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REVIEW: "A Game of Thrones"

Published: Tuesday, October 16, 2012

Updated: Tuesday, October 16, 2012 14:10


I will be the first to admit I’m a book snob. If a book doesn’t pull me into the story within the first page and a half or so, then I generally won’t read it.

   

So it goes without saying that I love books that begin with a pick-up line. I’m talking classic beginnings, like “It is a truth universally acknowledged that a single man in possession of a large fortune must be in want of a wife.”

   

It just doesn’t get better than that. For all of you who don’t know, that’s from Pride and Prejudice.

   

I am such a fan of first lines that when I picked up George R.R. Martin’s “A Game of Thrones,” the first book in the Song of Ice and Fire series, I was not sure if I’d like it.

   

The prologue begins, “’We should start back,’ Gared urged as the woods began to grow dark around them. ‘The wildlings are dead.’”

   

Fairly lackluster. However, the first few pages fill out the boring beginning with the promise of a tale of harsh times, cold times.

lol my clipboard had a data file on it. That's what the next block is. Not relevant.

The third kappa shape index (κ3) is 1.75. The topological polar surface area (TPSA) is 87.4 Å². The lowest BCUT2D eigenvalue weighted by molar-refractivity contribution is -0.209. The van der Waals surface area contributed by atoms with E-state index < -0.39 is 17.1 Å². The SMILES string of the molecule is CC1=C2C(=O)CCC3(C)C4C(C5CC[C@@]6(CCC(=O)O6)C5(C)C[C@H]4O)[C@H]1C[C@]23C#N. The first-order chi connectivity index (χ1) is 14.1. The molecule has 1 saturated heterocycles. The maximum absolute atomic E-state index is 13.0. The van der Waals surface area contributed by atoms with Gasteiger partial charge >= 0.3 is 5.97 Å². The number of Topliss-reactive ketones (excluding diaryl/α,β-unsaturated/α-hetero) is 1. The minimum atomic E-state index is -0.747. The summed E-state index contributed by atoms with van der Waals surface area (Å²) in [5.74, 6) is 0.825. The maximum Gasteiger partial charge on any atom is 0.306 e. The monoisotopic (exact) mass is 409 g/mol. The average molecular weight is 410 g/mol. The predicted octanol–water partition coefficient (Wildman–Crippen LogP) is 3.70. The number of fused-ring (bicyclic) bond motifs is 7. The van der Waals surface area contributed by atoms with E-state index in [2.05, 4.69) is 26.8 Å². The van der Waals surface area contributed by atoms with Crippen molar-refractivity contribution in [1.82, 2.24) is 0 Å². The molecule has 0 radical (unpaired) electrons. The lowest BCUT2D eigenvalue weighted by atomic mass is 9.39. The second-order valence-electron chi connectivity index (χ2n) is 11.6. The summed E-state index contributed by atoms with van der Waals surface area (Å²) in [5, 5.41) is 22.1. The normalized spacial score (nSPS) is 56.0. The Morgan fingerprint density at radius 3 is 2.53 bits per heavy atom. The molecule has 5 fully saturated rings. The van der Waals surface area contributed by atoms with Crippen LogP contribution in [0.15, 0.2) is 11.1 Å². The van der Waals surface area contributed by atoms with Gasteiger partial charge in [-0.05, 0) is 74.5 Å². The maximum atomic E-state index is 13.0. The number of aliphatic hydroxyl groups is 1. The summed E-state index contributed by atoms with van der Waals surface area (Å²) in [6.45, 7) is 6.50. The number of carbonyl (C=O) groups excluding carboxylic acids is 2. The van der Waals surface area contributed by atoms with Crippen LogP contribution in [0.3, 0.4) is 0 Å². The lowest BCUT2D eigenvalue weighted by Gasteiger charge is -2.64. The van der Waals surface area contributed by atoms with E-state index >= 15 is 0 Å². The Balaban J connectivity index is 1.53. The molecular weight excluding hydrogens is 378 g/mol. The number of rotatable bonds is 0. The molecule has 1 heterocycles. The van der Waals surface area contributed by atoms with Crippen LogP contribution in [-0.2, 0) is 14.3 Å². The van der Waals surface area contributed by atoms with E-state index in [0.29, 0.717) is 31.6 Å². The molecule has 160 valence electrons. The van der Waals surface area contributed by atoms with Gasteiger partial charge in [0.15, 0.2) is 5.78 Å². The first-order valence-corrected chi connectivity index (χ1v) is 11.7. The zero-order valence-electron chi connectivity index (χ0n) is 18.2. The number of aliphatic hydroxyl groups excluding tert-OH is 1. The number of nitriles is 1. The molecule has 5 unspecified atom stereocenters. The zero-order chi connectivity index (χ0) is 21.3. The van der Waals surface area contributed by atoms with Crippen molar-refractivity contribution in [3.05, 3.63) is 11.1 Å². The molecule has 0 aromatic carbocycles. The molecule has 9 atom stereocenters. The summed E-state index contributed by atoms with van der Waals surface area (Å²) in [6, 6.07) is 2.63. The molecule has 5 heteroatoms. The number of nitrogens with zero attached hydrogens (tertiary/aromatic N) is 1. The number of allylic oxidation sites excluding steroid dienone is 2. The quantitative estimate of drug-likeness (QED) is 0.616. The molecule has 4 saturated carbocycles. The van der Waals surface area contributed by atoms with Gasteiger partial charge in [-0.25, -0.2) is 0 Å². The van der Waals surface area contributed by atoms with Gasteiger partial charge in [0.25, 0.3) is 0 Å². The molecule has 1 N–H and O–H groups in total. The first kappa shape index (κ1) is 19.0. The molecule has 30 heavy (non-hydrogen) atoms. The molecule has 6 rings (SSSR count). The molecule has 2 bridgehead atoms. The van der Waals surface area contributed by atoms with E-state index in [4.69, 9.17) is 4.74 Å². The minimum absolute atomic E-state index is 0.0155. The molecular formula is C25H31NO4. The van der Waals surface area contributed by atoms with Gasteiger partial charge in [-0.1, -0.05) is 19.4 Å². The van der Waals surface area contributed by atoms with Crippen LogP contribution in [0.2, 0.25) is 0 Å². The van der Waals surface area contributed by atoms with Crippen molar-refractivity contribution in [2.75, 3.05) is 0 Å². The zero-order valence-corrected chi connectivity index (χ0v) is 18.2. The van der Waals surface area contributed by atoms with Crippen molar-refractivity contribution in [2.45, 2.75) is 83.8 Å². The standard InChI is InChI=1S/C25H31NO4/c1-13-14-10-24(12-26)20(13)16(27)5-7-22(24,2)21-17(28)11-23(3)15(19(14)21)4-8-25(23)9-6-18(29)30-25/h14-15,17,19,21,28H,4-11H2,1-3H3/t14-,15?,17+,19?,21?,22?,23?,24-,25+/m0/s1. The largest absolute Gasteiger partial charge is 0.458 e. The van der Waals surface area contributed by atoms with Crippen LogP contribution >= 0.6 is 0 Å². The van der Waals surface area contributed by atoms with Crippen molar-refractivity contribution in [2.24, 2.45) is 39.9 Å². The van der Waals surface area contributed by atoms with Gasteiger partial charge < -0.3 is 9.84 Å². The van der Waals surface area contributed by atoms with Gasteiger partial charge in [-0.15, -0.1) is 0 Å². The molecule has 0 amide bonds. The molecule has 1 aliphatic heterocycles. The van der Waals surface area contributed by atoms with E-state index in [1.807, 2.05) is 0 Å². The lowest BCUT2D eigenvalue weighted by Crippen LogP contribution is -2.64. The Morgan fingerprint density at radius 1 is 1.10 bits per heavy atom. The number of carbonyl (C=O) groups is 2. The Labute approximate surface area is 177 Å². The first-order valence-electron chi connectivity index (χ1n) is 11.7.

I was very lucky to stumble upon the series. I would have picked it up eventually, but I was sitting in a class this past spring semester when a young man in my class and I somehow began talking about fantasy books. He told me about the series and, after discussing books, and then a couple weeks later after he decided he didn’t want to read the books, he gave me the first four.

  

A Game of Thrones is written from a variety of people’s points of view and can, at times, be difficult to follow because of that. The book begins in a land of summers which last decades, and winters that last even longer.

   

The book series has become a hit on HBO, and seems — from the two episodes I’ve watched — to follow along. However, the book begins slowly.

   

Because the story is told from different points of view, the character development sometimes seems sporadic. It took me about a month to get page 500. In a normal book, it would take me three days or so to get that far.

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